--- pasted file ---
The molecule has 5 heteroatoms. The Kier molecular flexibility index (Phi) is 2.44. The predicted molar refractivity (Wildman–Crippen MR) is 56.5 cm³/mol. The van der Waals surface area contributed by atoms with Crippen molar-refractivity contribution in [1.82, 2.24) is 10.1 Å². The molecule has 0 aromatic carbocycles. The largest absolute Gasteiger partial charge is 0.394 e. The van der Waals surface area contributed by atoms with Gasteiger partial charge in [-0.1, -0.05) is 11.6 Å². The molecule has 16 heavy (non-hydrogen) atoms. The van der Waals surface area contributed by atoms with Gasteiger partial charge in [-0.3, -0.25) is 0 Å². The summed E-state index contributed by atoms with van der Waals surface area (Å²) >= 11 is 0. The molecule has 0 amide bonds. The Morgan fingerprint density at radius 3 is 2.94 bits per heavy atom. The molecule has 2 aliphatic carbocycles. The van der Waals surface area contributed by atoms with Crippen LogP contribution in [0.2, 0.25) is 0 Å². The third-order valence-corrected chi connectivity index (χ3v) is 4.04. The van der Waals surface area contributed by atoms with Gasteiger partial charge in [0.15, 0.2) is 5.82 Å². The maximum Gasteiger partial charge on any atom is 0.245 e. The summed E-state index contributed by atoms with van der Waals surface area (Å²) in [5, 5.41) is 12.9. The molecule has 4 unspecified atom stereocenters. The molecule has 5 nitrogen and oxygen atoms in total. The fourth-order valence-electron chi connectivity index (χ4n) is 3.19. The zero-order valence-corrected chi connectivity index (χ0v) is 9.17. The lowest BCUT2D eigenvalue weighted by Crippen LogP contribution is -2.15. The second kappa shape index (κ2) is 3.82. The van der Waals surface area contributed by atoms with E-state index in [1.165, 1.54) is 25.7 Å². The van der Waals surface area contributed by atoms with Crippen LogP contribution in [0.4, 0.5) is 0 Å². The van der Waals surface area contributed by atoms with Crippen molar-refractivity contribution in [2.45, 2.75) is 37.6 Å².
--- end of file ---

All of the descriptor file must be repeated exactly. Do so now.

The molecule has 5 heteroatoms. The Kier molecular flexibility index (Phi) is 2.44. The predicted molar refractivity (Wildman–Crippen MR) is 56.5 cm³/mol. The van der Waals surface area contributed by atoms with Crippen molar-refractivity contribution in [1.82, 2.24) is 10.1 Å². The molecule has 0 aromatic carbocycles. The largest absolute Gasteiger partial charge is 0.394 e. The van der Waals surface area contributed by atoms with Gasteiger partial charge in [-0.1, -0.05) is 11.6 Å². The molecule has 16 heavy (non-hydrogen) atoms. The van der Waals surface area contributed by atoms with Gasteiger partial charge in [-0.3, -0.25) is 0 Å². The summed E-state index contributed by atoms with van der Waals surface area (Å²) >= 11 is 0. The molecule has 0 amide bonds. The Morgan fingerprint density at radius 3 is 2.94 bits per heavy atom. The molecule has 2 aliphatic carbocycles. The van der Waals surface area contributed by atoms with Crippen LogP contribution in [0.2, 0.25) is 0 Å². The third-order valence-corrected chi connectivity index (χ3v) is 4.04. The van der Waals surface area contributed by atoms with Gasteiger partial charge in [0.15, 0.2) is 5.82 Å². The maximum Gasteiger partial charge on any atom is 0.245 e. The summed E-state index contributed by atoms with van der Waals surface area (Å²) in [5, 5.41) is 12.9. The molecule has 4 unspecified atom stereocenters. The molecule has 5 nitrogen and oxygen atoms in total. The fourth-order valence-electron chi connectivity index (χ4n) is 3.19. The zero-order valence-corrected chi connectivity index (χ0v) is 9.17. The lowest BCUT2D eigenvalue weighted by Crippen LogP contribution is -2.15. The second kappa shape index (κ2) is 3.82. The van der Waals surface area contributed by atoms with E-state index in [1.165, 1.54) is 25.7 Å². The van der Waals surface area contributed by atoms with Crippen LogP contribution in [0.4, 0.5) is 0 Å². The van der Waals surface area contributed by atoms with Crippen molar-refractivity contribution in [2.45, 2.75) is 37.6 Å².